When there is stimulation, the vesicles fuse with the membrane, increasing the membrane surface area and producing villi in the membrane lining the canaliculus. When they are at the membrane the pumps become activated and start actively pumping out H+.


What are the three phases of gastric secretion?

Cephalic, gastric, intestinal.


Describe the cephalic phase of gastric secretion.

The sight, smell or taste of food, as well as chewing and swallowing causes vagal activation, which causes excitatation of the enteric neurones (which are post-ganglionic parasympathetic neurones).
Enteric neurones can release ACh which:
acts directly on the parietal cell to cause an increase in H+ secretion.
Acts on ECL cells to cause an increase in histamine production.
Acts on D cells to inhibit the release of somatostatin.
The enteric neurone which innervates the G cell releases gastrin releasing pepsin, to stimulate the release of gastrin.


Describe the gastric phase of secretion.

In the gastric phase, both mechanical and chemical factors augment secretion.
Mechanoreceptors present in the smooth muscle wall of the stomach are stimulated by distension. This activates enteric neurones, which then increases acid secretion.
The G cells can also be activated by mechanoreceptors.
Protein digestion products have a direct effect on the G cell, further stimulating gastrin realease and acid secretion.


Describe the intestinal phase of secretion.

This phase reduces gastric secretions.
The same factors which reduce motility also reduce secretion: Fat, acid, hypertonicity, distension.

As the stomach empties, the stimuli for secretion become less intense.
Secretion of somatostatin now resumes (due to the low pH in the stomach lumen, which occurs between meals).


What drug classes influence gastric acid secretion? Give examples.

Muscarinic receptor antagonists e.g. pirenzipine.
H2 receptor antagonists e.g. ranitidine.
NSAIDs e.g. aspirin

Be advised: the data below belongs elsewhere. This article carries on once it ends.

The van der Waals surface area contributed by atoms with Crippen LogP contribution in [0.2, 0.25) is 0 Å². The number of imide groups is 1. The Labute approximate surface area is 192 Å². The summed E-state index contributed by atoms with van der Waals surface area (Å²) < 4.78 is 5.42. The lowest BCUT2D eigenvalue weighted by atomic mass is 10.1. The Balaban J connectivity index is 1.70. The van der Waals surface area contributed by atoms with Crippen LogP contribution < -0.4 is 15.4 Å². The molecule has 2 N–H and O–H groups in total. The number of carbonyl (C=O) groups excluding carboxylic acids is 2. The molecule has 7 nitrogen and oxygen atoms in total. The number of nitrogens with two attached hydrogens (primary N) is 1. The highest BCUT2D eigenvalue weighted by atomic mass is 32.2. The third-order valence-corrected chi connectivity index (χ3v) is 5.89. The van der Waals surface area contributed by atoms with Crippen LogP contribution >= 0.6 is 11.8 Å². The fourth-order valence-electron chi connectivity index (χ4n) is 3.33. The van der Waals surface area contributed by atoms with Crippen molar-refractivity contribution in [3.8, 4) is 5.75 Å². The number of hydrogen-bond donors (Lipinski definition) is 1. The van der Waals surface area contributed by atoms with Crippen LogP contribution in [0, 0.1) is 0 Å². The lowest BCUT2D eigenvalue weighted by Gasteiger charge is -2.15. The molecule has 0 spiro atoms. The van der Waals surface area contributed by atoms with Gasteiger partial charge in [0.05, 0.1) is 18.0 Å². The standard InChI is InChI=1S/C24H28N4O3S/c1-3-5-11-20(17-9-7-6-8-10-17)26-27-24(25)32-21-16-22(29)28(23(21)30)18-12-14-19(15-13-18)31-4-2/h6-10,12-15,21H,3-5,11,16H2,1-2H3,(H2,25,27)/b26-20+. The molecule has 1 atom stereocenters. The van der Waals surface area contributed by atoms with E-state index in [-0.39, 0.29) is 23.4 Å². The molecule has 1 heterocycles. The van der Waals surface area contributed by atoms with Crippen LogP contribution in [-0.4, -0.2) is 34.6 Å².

Proton pump inhibitors e.g. omeprazole.


How is the mucosa protected from attack by pepsin and HCl?

There is a mucous gel layer on top of the epithelial cells. This means that the pH at the cells is more likely to be in the region of pH 7 than a low pH like in the lumen.
This is reinforced by the presence of HCO3 in the gel layer, which also neutralises any H+ ions that get into the layer.
On top of the layer there is a hydrophobic monolayer which also prevents H+ from reaching the mucous layer and the cells.
Locally produced prostaglandins PGE2 and PGI2 reduce acid secretion, increase mucous and bicarbonate secretion, and increase mucosal blood flow.


What is a peptic ulcer?

An ulcer in any area where the mucosa is exposed to hydrochloric acid and pepsin (i.e. the stomach and duodenum)


Which drugs may trigger this?

NSAIDs, because they block prostaglandin formation by blocking COX-1.
COX2 selective inhibitors may avoid this problem but they are associated with an increased risk of MI and stroke and several are withdrawn.


Which drugs can prevent gastric damage due to long term NSAID treatment?

PGE1 analogues e.g. misoprostol, which mimics the effects of PGE1.


Which bacteria can infect the stomach and cause a peptic ulcer?
Where in the stomach does it infect?
How does it cause an ulcer?

Helicobacter pylori
It infects the antrum.

The bacterium is mobile because it has flageallae. This means it can propel itself into the mucous gel layer, so it is protected from the enzymes and acid in the stomach layer.
When it is in the gel, H. pylori secretes agents which cause persistent inflammation which weakens the mucosal barrier.
Breakdown of the mucosal barrier damages the mucosal cell layer and leaves the submucosa and deeper layers subject to attack by HCl and pepsin.
Could get rupture of the stomach.


How does drug treatment of a peptic ulcer promote healing?

It reduces acid secretion
Increases mucosal resistance
Eradicates H. pylori.

Decks in GI Class (59):